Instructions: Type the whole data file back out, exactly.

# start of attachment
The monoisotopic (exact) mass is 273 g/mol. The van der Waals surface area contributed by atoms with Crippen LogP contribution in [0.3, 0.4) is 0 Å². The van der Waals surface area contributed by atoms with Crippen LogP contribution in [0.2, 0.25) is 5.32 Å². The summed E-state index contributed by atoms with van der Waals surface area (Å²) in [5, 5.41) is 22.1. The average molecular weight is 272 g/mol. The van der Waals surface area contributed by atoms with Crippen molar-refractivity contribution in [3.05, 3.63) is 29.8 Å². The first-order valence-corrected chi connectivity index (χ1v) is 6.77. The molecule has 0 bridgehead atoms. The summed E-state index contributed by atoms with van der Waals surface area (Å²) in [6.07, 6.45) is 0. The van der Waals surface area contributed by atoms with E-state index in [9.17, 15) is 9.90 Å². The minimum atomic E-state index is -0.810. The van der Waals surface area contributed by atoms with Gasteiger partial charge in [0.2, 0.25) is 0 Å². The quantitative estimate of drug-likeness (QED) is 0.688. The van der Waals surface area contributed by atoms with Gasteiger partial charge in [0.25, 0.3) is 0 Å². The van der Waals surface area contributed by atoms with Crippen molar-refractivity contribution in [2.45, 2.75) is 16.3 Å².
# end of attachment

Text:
The monoisotopic (exact) mass is 273 g/mol. The van der Waals surface area contributed by atoms with Crippen LogP contribution in [0.3, 0.4) is 0 Å². The van der Waals surface area contributed by atoms with Crippen LogP contribution in [0.2, 0.25) is 5.32 Å². The summed E-state index contributed by atoms with van der Waals surface area (Å²) in [5, 5.41) is 22.1. The average molecular weight is 272 g/mol. The van der Waals surface area contributed by atoms with Crippen molar-refractivity contribution in [3.05, 3.63) is 29.8 Å². The first-order valence-corrected chi connectivity index (χ1v) is 6.77. The molecule has 0 bridgehead atoms. The summed E-state index contributed by atoms with van der Waals surface area (Å²) in [6.07, 6.45) is 0. The van der Waals surface area contributed by atoms with E-state index in [9.17, 15) is 9.90 Å². The minimum atomic E-state index is -0.810. The van der Waals surface area contributed by atoms with Gasteiger partial charge in [0.2, 0.25) is 0 Å². The quantitative estimate of drug-likeness (QED) is 0.688. The van der Waals surface area contributed by atoms with Gasteiger partial charge in [0.25, 0.3) is 0 Å². The van der Waals surface area contributed by atoms with Crippen molar-refractivity contribution in [2.45, 2.75) is 16.3 Å².